Zoue wrote: Jenson's Understeer wrote: Exediron wrote:
F1Oz wrote:Surely Bottas would prefer to have a seat at Mercedes (even if for one year) and has that year to prove he should get an extension.
But Mercedes will also want top drivers if they can get them - and with the best car - they hold the cards.
Mercedes already has a top driver, one who is believed to be interested in a new contract after 2018. They've shown previously that they're not interested in putting another top driver alongside Lewis, so why would they mess with what's already working?
Each 'top' driver is a different set of circumstances, though. You can write off a Hamilton/Alonso partnership at Mercedes, and most probably a Hamilton/Vettel one, too. Would Max Verstappen fit alongside Lewis? I don't think so. He's phenomenally talented on the track and has age on his side, but he/his father are developing a nasty habit of throwing their toys out the pram a little, and it does feel (at least to me) that if it were Hamilton vs. Verstappen for the WDC, you've got a lot of potential for it to combust.
Daniel Ricciardo, on the other hand, is potentially available at the end of next year, would be a clear upgrade on Bottas and has co-existed with his teammates to date. Of course, that hasn't been under the pressure of a situation where he and his teammate are in direct competition for the WDC, but of the four 'top' drivers he seems like the one who would cause the least issues alongside Lewis. Certainly, if I were making that decision and Ricciardo was available, I'd have no qualms about pairing those two, and would be a lot more confident in the mood remaining positive than I would with Hamilton alongside Vettel/Alonso/Verstappen.
I broadly agree, except that I'd say the drivers who are most likely to have issues with competitive team mates would be Hamilton and Alonso only. So far I haven't seen Verstappen having notable issues with Ricciardo (well, none that immediately spring to mind), while Vettel seemed to take his beating by Ricciardo fairly equanimously. I know Max and Sainz famously didn't get on, but not entirely sure who was the originator there.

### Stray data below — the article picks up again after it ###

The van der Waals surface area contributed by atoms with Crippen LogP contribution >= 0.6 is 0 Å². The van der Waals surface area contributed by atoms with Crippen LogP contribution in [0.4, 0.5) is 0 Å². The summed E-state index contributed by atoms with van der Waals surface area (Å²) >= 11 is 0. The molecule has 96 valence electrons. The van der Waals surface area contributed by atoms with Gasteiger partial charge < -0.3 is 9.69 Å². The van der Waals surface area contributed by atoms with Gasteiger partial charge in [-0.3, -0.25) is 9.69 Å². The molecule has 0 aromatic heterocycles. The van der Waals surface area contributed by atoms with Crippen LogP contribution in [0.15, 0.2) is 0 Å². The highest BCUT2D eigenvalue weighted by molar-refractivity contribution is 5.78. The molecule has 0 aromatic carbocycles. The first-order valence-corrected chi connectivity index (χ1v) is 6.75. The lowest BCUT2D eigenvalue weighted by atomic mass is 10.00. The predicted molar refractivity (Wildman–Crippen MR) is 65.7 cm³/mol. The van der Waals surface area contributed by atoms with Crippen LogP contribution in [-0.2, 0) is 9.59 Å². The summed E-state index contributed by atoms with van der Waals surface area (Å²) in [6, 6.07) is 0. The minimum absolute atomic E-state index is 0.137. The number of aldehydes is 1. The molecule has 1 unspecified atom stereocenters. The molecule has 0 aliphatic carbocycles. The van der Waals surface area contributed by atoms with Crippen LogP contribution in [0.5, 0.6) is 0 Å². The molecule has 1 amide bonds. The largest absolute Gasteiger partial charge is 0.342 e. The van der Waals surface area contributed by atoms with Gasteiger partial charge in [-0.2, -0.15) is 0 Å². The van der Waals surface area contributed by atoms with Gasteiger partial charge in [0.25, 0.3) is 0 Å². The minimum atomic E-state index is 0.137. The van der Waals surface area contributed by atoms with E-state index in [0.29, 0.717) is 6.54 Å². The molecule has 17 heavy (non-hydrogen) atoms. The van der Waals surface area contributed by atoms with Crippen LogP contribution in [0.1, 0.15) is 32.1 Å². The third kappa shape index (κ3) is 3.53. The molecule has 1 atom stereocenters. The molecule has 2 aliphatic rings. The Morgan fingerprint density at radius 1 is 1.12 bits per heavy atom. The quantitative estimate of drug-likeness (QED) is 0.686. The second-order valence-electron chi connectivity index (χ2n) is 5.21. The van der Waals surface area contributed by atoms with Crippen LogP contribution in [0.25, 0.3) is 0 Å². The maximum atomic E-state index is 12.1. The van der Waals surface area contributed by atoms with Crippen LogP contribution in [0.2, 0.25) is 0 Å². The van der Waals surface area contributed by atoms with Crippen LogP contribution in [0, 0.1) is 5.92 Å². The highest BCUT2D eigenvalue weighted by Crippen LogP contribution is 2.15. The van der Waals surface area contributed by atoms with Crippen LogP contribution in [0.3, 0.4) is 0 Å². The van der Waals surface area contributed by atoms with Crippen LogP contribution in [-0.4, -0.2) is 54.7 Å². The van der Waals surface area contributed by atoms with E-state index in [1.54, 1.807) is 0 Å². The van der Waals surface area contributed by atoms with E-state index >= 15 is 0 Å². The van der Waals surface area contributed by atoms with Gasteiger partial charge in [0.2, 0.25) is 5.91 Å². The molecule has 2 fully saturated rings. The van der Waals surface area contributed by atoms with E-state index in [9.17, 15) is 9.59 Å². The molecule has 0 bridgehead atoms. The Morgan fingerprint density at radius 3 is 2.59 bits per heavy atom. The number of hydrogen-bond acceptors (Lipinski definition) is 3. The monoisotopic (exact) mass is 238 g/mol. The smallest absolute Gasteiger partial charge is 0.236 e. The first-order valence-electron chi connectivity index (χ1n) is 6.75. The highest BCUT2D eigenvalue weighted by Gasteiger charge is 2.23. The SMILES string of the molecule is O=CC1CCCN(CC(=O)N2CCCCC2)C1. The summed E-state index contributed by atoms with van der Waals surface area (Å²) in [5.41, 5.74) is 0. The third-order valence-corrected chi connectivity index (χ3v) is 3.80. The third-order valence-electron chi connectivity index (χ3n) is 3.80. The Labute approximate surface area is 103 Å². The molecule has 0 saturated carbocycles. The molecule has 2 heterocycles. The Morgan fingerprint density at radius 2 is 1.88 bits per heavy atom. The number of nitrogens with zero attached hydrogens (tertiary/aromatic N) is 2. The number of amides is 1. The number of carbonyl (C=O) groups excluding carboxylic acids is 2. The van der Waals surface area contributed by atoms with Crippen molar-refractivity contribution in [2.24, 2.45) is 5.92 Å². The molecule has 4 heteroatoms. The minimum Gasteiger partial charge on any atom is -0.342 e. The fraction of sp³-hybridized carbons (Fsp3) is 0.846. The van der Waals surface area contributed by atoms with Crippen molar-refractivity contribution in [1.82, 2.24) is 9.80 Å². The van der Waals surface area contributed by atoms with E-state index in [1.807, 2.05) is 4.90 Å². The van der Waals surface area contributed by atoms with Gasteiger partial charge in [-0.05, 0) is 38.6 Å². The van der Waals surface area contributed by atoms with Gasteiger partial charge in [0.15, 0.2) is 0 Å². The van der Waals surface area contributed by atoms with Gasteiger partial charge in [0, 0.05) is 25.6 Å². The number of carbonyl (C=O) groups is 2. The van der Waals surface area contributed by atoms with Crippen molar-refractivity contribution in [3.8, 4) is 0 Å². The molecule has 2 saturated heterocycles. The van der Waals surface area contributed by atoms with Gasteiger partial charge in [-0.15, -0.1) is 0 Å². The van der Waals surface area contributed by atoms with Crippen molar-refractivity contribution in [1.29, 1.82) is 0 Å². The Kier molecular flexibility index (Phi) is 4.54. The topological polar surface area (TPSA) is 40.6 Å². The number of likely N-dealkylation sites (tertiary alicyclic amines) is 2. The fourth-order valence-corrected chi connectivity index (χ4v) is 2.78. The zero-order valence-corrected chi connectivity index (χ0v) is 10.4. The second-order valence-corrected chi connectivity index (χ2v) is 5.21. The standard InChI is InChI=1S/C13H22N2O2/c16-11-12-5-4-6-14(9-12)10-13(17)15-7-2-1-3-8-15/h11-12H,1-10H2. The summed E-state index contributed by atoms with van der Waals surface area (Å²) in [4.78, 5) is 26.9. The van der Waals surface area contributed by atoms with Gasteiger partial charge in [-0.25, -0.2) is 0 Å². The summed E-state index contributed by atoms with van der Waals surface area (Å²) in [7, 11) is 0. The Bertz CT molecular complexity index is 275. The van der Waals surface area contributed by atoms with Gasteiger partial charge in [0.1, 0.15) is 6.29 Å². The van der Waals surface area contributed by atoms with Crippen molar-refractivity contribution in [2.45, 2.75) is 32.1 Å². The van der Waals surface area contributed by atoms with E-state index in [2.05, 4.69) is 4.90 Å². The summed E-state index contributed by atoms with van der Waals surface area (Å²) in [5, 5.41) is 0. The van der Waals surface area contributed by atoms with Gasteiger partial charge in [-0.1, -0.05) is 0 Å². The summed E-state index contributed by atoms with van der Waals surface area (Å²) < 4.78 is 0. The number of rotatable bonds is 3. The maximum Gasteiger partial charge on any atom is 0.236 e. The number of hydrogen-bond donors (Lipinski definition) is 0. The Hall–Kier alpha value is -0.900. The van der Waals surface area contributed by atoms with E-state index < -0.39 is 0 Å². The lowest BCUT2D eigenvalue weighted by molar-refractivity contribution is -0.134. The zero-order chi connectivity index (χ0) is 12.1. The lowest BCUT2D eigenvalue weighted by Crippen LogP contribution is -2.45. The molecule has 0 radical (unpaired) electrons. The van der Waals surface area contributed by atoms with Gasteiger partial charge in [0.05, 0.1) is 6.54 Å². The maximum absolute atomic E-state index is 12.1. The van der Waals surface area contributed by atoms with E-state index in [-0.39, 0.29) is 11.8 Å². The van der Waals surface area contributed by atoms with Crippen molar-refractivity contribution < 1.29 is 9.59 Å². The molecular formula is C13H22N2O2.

I think both Alonso and Hamilton need to have team mates who don't threaten them, while the others haven't really shown that to be the case (although that said a case could be made for Verstappen because of his relationship with Sainz). So I don't see a partnership between Alonso and Hamilton working, but one of the other three with them might work, although I still think it would be a headache. Mercedes seem far better off sticking with a Hamilton/Bottas scenario, where Bottas is clearly inferior and apparently apolitical, while still being quick enough to steal points off competitors. Kimi fits the first two criteria at Ferrari, for example, but he's not consistently doing the the latter point. The only probable issue with that scenario, of course, is succession planning...
I think with Max, the biggest reasons I'd avoid pairing him with Hamilton are less because of potential issues between the two (although I do maintain my point that in a direct fight for the WDC between the two, I think it would very quickly become very difficult to manage) and more because of his/Jos' willingness to be very critical when things aren't going right. If you've already got Lewis Hamilton in your lineup, is it worth signing Max and adding that extra hassle, the extra micromanagement he requires, etc.? You wouldn't get that by sticking with Bottas, nor are you likely to get that with Ricciardo.
And while I do agree that Alonso needs to have a teammate that won't threaten him, I'm not sure if I agree that the same goes for Lewis. On one hand, things got really bad between him and Nico, but at the same time I feel like he'd still welcome having any of Vettel/Alonso/Ricciardo/Verstappen as his teammate because he does seem to welcome that competition. I'd certainly say Seb is another guy who wouldn't want a teammate who can threaten him, although as I said in the Seb/#2s thread, I believe that's more because he wants to enhance his own chances of being successful than because he has any particular fear a strong teammate would beat him. The same goes for Alonso, really. Ricciardo strikes me as the kind of guy who wouldn't care who his teammate is, as long as they had a good working relationship, which is why I think he could work alongside Lewis.
That said, I completely agree that if Mercedes can be successful with a Hamilton/Bottas partnership then they don't need to go changing that. Especially if they continue to only be challenged by one team, and that team continues to adopt a strategy whereby one of their drivers is scoring a much lower percentage of points.